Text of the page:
Meeting Information

Where did the Galilean Satellites Form?

October 26, 2011
American Center for Physics
College Park, MD

Date: Wednesday, October 26, 2011 (NOTE: DAY AND DATE)

Speaker: Dr. Doug Hamilton, University of Maryland

Topic: Where did the Galilean Satellites Form?

Time and Location: Talk starts at 1:00 pm with Q&A to follow. It will be held in one of the first floor conference rooms at the American Center for Physics, One Physics Ellipse, College Park, MD. This is located off River Road, between Kenilworth Ave. and Paint Branch Parkway.

Abstract: Resonances, both past and present, have profoundly affected Jupiter's four largest satellites.In their current configuration, the resonant interactions between Io, Europa, and Ganymede tap the spin energy of Jupiter to power the volcanoes on Io and to melt the icy shell of Europa. But when did the current configuration first arise? As with Earth's Moon, tidal interactions have been actively pushing the Galilean satellites radially outward for billions of years.So where did these satellites first form?Have they ever been deeper in resonance than they are now? Why is Europa's orbit tilted so much and Io's so little? My investigations of these interesting questions have been fruitful and are beginning to provide new answers. In particular, the requirement that certain resonances must have been encountered in the past, while others must have been avoided, puts strong constraints on the satellite formation distances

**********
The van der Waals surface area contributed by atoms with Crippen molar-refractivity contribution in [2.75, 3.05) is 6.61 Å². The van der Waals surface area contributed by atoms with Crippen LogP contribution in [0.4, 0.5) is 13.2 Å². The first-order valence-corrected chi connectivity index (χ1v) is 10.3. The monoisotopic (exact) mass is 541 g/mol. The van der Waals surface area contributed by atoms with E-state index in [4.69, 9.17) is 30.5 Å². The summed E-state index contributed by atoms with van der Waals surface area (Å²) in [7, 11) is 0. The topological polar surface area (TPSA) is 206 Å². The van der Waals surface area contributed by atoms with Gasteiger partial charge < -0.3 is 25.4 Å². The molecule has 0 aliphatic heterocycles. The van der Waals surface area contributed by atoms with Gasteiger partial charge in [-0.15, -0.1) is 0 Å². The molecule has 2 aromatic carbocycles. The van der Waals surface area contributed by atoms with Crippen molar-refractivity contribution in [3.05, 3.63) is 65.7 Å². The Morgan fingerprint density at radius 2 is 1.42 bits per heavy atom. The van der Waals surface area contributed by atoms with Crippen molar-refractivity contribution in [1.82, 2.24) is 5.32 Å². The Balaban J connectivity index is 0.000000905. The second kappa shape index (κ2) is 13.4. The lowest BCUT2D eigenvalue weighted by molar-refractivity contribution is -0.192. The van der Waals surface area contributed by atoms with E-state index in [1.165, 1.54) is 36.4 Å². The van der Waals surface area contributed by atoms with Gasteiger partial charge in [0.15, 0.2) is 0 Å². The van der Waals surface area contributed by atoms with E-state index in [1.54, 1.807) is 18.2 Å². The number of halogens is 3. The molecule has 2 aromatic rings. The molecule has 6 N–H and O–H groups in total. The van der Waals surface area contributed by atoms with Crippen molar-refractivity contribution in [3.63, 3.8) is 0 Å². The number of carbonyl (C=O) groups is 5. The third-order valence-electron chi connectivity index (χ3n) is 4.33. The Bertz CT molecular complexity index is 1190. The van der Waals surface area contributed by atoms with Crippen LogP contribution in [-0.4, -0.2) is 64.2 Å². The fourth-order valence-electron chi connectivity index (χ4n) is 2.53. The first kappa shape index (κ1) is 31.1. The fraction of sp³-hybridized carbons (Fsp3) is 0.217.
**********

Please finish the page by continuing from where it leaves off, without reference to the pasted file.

Biography: Doug Hamilton earned his Ph.D. from Cornell University in 1993. After two years as a postdoc at the Max Planck Institute in Heidelberg, Germany, Doug accepted an Assistant Professor position in the Astronomy Department at U. Maryland in 1995. He advanced through the ranks and is currently a full Professor. Doug was awarded the Urey Prize of the Division for Planetary Sciences in 1999, the U. Maryland Board of Regents Prize for scholarship in 2009, and a number of teaching awards over the past decade. Doug's research focuses on the origin and evolution of the Solar System, particularly on the intricate orbital dynamics of moons and rings. Doug is co-discoverer of the large Phoebe ring of Saturn in 2009 and of Pluto's 4th moon in 2011.